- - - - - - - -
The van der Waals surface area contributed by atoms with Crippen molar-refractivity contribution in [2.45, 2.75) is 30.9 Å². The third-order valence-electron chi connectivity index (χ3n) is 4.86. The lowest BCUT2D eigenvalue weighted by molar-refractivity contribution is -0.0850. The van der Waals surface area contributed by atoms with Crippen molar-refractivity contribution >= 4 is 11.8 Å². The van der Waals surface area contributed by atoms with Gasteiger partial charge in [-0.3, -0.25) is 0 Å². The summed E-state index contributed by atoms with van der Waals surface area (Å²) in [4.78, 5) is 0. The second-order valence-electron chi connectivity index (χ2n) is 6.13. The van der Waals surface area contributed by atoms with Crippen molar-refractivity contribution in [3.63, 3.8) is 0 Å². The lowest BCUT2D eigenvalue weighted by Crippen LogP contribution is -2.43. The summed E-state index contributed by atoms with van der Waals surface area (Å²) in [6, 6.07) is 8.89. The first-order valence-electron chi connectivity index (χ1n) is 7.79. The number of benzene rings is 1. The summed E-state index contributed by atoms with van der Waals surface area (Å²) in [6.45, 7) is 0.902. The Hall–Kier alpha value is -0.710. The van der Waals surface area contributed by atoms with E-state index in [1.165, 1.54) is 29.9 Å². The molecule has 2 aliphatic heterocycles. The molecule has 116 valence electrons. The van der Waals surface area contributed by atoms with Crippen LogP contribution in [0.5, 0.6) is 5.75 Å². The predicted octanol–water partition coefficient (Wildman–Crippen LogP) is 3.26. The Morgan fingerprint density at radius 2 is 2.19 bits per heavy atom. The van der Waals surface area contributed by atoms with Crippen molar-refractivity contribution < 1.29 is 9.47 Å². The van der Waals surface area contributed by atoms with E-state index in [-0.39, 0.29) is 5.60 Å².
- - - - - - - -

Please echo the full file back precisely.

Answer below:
The van der Waals surface area contributed by atoms with Crippen molar-refractivity contribution in [2.45, 2.75) is 30.9 Å². The third-order valence-electron chi connectivity index (χ3n) is 4.86. The lowest BCUT2D eigenvalue weighted by molar-refractivity contribution is -0.0850. The van der Waals surface area contributed by atoms with Crippen molar-refractivity contribution >= 4 is 11.8 Å². The van der Waals surface area contributed by atoms with Gasteiger partial charge in [-0.3, -0.25) is 0 Å². The summed E-state index contributed by atoms with van der Waals surface area (Å²) in [4.78, 5) is 0. The second-order valence-electron chi connectivity index (χ2n) is 6.13. The van der Waals surface area contributed by atoms with Crippen molar-refractivity contribution in [3.63, 3.8) is 0 Å². The lowest BCUT2D eigenvalue weighted by Crippen LogP contribution is -2.43. The summed E-state index contributed by atoms with van der Waals surface area (Å²) in [6, 6.07) is 8.89. The first-order valence-electron chi connectivity index (χ1n) is 7.79. The number of benzene rings is 1. The summed E-state index contributed by atoms with van der Waals surface area (Å²) in [6.45, 7) is 0.902. The Hall–Kier alpha value is -0.710. The van der Waals surface area contributed by atoms with E-state index in [1.165, 1.54) is 29.9 Å². The molecule has 2 aliphatic heterocycles. The molecule has 116 valence electrons. The van der Waals surface area contributed by atoms with Crippen LogP contribution in [0.5, 0.6) is 5.75 Å². The predicted octanol–water partition coefficient (Wildman–Crippen LogP) is 3.26. The Morgan fingerprint density at radius 2 is 2.19 bits per heavy atom. The van der Waals surface area contributed by atoms with Crippen molar-refractivity contribution < 1.29 is 9.47 Å². The van der Waals surface area contributed by atoms with E-state index in [-0.39, 0.29) is 5.60 Å².